Every now and then, I mention here on my blog that O.K. plays the trumpet in the village band. I also have talked about some of the events where the band either play or are part of in some other way, such as the May fête, Carnival parade or in church at Christmas. On top of such regular events throughout the year, the band (or part of it) also play for their members when someone gets married, is celebrating a "big" birthday (starting from 50 onwards) or is put to rest on the village cemetery.
This month, there were two official dates in the band's diary: Performing at a trade show on the 5th of October, and a short concert outside the church in honour of the village's patron saint, Gallus (Saint Gall). You can read about Gallus' life here on wikipedia, if you wish. I am only giving you a few excerpts here from that wikipedia entry: Gallus lived from 550 to 646 - that is a long life even by today's standards, and even more so in those days, when many adults hardly made it to 40.
His origin is unclear - was he Irish, as was widely believed? Or did he really come from the Alsace region, which would explain how he came to be such a popular saint in the region of O.K.'s village, which is close enough to look across the Rhine valley to the French Vosges and the Alsace region? Be it as it may, Gallus has not only his own small chapel in the village. Also the parish church, a baroque building dating from 1763 (built on the grounds of a much older church from the early 14th century), is named after him.
First, though, let me show you a few pictures from the performance at the trade show on the 5th of October. The band were booked for two hours. I listened to the first few pieces and took photos (more or less as the "official" photographer). Then I wandered around the show and came back in time for a late lunch with the musicians. The food was plenty and good. Afterwards, O.K. and I walked around the fair for another hour or so, before meeting up with two other band members to drive back to the village.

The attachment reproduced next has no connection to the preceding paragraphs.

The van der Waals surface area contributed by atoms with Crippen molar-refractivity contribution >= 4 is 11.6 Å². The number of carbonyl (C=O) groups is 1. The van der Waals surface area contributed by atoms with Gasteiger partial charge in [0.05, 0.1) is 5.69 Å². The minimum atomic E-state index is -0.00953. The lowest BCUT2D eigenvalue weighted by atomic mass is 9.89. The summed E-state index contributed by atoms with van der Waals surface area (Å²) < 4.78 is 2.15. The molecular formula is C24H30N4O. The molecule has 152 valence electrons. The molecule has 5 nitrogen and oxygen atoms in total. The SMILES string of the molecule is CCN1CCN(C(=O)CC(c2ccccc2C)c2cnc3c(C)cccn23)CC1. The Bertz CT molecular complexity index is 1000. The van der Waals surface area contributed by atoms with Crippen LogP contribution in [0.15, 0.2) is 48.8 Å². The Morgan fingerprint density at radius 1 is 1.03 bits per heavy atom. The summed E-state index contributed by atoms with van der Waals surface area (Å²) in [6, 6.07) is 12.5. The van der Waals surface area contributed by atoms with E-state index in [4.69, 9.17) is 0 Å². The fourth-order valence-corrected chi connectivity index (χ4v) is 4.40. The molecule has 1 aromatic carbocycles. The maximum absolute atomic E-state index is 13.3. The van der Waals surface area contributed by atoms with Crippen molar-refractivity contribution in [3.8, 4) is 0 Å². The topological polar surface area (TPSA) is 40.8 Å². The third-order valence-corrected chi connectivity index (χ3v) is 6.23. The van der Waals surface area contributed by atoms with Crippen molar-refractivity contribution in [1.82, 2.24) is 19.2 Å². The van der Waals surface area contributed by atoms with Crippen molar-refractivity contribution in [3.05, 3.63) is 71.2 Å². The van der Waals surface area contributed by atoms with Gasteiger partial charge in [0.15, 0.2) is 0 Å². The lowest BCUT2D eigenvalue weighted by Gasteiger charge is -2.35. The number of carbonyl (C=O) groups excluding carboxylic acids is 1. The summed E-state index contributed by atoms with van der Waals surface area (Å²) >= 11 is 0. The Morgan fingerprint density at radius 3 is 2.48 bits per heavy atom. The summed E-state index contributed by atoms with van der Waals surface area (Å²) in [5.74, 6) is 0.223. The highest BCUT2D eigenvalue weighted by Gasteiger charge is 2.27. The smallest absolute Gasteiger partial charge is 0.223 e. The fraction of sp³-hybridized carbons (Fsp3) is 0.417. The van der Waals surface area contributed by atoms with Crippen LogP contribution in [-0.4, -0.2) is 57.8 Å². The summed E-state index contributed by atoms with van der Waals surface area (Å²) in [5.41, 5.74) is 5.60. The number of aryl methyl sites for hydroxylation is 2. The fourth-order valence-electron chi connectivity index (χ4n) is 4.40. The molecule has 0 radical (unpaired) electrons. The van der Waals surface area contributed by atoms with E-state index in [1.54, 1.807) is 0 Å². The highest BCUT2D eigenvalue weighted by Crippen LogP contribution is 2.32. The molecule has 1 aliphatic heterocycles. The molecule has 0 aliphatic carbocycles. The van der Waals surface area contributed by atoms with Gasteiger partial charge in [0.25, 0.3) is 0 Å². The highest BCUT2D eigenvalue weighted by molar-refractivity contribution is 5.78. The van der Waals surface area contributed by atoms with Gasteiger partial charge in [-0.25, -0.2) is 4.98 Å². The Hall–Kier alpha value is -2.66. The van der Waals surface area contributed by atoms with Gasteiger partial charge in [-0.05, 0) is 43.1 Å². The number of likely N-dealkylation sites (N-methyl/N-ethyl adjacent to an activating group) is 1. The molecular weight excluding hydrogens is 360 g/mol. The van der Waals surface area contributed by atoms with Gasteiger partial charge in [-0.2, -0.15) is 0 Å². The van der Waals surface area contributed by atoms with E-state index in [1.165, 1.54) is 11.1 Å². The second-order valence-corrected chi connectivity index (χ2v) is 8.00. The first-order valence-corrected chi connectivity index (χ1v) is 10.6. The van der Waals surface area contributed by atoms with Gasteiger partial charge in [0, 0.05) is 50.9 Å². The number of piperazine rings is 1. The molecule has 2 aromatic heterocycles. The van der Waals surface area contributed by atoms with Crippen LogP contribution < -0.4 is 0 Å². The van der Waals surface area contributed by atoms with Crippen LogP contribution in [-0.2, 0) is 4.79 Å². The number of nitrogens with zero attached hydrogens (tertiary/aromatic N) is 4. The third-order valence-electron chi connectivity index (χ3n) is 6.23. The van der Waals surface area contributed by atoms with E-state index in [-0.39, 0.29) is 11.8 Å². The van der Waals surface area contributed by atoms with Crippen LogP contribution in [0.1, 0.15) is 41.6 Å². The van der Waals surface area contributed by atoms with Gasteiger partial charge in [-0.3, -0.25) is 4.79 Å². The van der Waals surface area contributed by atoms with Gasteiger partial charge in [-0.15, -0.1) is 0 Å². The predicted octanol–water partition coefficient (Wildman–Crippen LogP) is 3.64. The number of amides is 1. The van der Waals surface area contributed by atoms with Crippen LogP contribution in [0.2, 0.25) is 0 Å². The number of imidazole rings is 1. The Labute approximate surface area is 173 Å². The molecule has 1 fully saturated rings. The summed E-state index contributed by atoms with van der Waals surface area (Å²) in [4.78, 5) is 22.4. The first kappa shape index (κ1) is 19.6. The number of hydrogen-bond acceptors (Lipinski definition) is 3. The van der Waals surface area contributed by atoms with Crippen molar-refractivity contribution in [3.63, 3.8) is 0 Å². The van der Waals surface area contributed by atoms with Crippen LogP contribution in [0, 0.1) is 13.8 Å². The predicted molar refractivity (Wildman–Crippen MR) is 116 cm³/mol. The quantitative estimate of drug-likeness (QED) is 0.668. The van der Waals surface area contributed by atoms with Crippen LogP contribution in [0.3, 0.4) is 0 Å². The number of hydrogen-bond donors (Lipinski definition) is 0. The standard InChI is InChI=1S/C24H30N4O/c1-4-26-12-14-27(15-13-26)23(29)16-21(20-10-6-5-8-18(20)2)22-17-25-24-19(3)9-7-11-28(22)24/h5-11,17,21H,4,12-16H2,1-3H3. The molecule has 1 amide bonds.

Day" is always the Sunday closest to the 16th of October. This year, it
was the 13th. Sunday mass is held in church, with special emphasis on
the patron saint. Afterwards, the village band play outside on the
square between the church and the vicarage.
and drink is prepared for everyone by the diligent women of the
community. It is all handed out for free, but there are small baskets
ready to hold whatever monetary contributions people are willing to give
(and the baskets never remain empty).
year, it was almost summerly warm, and there was no rain forecast -
perfect for the occasion. It was interesting to observe the
preparations, and then to witness how the square became more and more
crowded. People were chatty and friendly, and we enjoyed some of the
food and drink while listening to the band.
Some food was set aside, so that there would still be something left for the musicians after they finished playing.
The next official engagement for the village band will be their annual concert in December, and then playing at the service in church on Boxing Day. Until then, it is practice, practice, practice! There will even be one entire weekend at the end of November dedicated to band practice; one of the few weekends in the year when O.K. and I won't be seeing each other.
Being part of the band means regular rehearsals and practice sessions; every Wednesday night is firmly set in the diary. If you play an instrument, you will know that once a week is nowhere near enough practice, and you need to work on your skill constantly. Add to that the work involved in organising, setting up and running all those fêtes and similar occasions, and you can see that it is not just about making music - it is much more, and certainly not to everybody's liking. I, as a passive member (meaning I do not play music), am only involved in some of the other work, but I like coming along when the band perform somewhere on a weekend.